Following the launch of the company’s EcoManager campaign to promote efficient and comfortable driving, all drivers receive a monthly written feedback report on their driving performance in the preceding month. This part of the campaign is not subjected to experimental variation: the launch date and timing of the monthly feedback are the same for all drivers. To this general report, we add a text box in which we experimentally vary the number of ABC dimensions on which drivers receive information on their relative ranking. This text box is empty for drivers in the control group. Drivers in the first treatment condition receive information on their poor relative performance (if any) on
only one of the ABC dimensions, even when performance is relatively poor on multiple dimensions. The second treatment condition is similar, except that negative feedback is supplemented with positive feedback in case a driver who performs poorly on some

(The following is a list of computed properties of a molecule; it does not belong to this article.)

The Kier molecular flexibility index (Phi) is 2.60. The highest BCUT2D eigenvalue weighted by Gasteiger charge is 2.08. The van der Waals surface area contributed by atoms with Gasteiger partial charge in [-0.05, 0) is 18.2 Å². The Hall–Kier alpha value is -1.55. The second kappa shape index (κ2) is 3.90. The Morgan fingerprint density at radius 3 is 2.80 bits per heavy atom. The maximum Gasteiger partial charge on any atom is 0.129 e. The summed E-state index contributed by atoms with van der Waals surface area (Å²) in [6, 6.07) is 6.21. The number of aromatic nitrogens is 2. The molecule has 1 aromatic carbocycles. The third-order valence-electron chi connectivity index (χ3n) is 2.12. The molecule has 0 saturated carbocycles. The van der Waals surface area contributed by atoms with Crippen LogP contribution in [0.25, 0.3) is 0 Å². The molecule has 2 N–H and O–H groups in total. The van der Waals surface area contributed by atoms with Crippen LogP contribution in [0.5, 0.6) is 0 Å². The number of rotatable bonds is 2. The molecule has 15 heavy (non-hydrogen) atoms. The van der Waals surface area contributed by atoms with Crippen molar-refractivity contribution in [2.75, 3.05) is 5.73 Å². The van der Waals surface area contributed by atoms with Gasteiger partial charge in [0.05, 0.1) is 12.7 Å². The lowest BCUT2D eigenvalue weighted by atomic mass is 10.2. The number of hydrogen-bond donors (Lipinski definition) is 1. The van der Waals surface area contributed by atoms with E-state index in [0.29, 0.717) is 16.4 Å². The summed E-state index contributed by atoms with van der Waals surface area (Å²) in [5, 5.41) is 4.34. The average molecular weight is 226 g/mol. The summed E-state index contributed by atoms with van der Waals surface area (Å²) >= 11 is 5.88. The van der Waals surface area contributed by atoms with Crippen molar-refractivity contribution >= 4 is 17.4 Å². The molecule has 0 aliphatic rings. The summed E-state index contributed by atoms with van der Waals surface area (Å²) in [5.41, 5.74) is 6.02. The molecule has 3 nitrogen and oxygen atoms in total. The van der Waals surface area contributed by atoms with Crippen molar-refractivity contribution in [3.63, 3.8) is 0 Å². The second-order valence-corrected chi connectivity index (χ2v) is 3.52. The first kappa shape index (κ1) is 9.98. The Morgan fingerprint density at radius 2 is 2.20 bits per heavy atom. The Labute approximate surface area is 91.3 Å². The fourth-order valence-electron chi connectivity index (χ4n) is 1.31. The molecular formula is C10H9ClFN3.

dimensions scores well on others. In the final condition, all relative positions on driving behaviors are communicated whenever the driver performs poorly compared to a reference group of peers. Together, these interventions enable us to explore the potential of on-board monitoring technologies in customizing written relative performance feedback such that it enhances worker motivation.

In addition to the written peer-comparison feedback, we evaluate the effects of a parallel in-person coaching program with a quasi-experimental design. In this program, designated experienced drivers engage in coaching their colleagues by riding along with a